As summer winds down, savvy gardeners skip mourning he loss of long sunny days, knowing that the best time of the year for planting is arriving. FALL! The cooler temperatures and impending moisture are ushering what is perhaps the best time of the year for transplanting, and adding new plants to the garden.
The hints of oranges and crimson foliage here and there are signs to evaluate the garden and make some plans for fall projects. Are there a few plants that were damaged by last winter’s record weather that you’ve been putting off pulling out, hoping they’d recover? If the main leaf color is still brown (as on my poor magnolia) it is probably time to give a regretful sigh and remove the plant, making way for something new. This is an excellent time to put the winter of last year behind and give your garden new life. If there are areas of the yard that seem lacking in color or interest, this is the time to five them some pizzaz. If not sure how to accomplish this, consider consulting a landscape designer.
Our unusually rainy and mild fall weather creates optimal conditions for adding or moving plants in the Pacific Northwest. After a very dry summer that has had most gardeners busily watering and watering and watering, the rains of fall give some relief. The rains of fall and winter (and spring) take care of most of the water needs of new plants. Our typically moderate temperatures during winter are mild enough to allow root growth to continue. This fives newly planted plants a chance to set roots and get somewhat established. When spring arrives with it’s burst of intense new growth, the plants are better able to respond to this. The cooler temperatures of fall allow older established plants to be moved with much less risk. There is less evaporative loss of moisture, and less chance or=f transplant shock occurring.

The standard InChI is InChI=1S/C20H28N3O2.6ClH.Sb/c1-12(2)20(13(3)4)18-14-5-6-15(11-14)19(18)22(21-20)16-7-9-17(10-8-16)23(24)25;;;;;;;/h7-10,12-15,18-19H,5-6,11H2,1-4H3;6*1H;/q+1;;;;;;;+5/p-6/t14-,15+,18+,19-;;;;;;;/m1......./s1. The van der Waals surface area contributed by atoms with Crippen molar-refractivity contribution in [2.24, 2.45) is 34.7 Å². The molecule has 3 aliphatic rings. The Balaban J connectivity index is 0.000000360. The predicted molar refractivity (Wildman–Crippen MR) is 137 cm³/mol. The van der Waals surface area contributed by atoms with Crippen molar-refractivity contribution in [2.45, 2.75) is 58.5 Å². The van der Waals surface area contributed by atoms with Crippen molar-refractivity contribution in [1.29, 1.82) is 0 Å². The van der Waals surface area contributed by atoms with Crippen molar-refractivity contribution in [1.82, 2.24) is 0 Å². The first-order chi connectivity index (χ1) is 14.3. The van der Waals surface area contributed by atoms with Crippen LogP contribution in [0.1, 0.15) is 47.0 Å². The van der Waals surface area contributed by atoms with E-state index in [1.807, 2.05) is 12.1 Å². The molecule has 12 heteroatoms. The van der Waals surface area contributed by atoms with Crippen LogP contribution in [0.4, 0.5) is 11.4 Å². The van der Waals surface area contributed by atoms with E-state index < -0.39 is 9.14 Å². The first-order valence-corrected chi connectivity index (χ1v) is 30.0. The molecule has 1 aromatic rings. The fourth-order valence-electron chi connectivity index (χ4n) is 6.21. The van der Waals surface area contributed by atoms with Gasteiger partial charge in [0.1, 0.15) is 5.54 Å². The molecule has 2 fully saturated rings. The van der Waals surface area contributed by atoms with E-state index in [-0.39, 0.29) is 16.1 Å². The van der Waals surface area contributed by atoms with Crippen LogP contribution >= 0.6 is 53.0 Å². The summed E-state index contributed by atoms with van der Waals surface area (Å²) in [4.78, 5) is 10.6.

What about plant shopping? Savvy gardeners also know that most nurseries restock in the fall bringing in truckloads of new plants to drool over. Many of the local nurseries offer fall sales and discounts which is another good reason to plan a garden revival this fall. Those plants that have been sitting in the nursery all summer have been growing, so that a one gallon plant purchased in the fall may be appreciably larger than that same plant was if you’d purchased it last spring. Who can resist smart purchases such as these?
September or early fall is one of the best times of the year for seeding a new lawn. The cooler temperatures mean less watering and less stress for the emerging grass. If weather is dry, the new lawn (and new plants) will still need to be watered, but will not dry out as fast as in the eat of summer, Plan to have this taken care of no later than the first week of October because after that, the temperature starts dropping like a rock radically slowing seed germination.
What a better way to invest in the future of your garden and the beauty of your home than a fall garden revival. If it is more than you have time to undertake, please give us a call. Enjoy!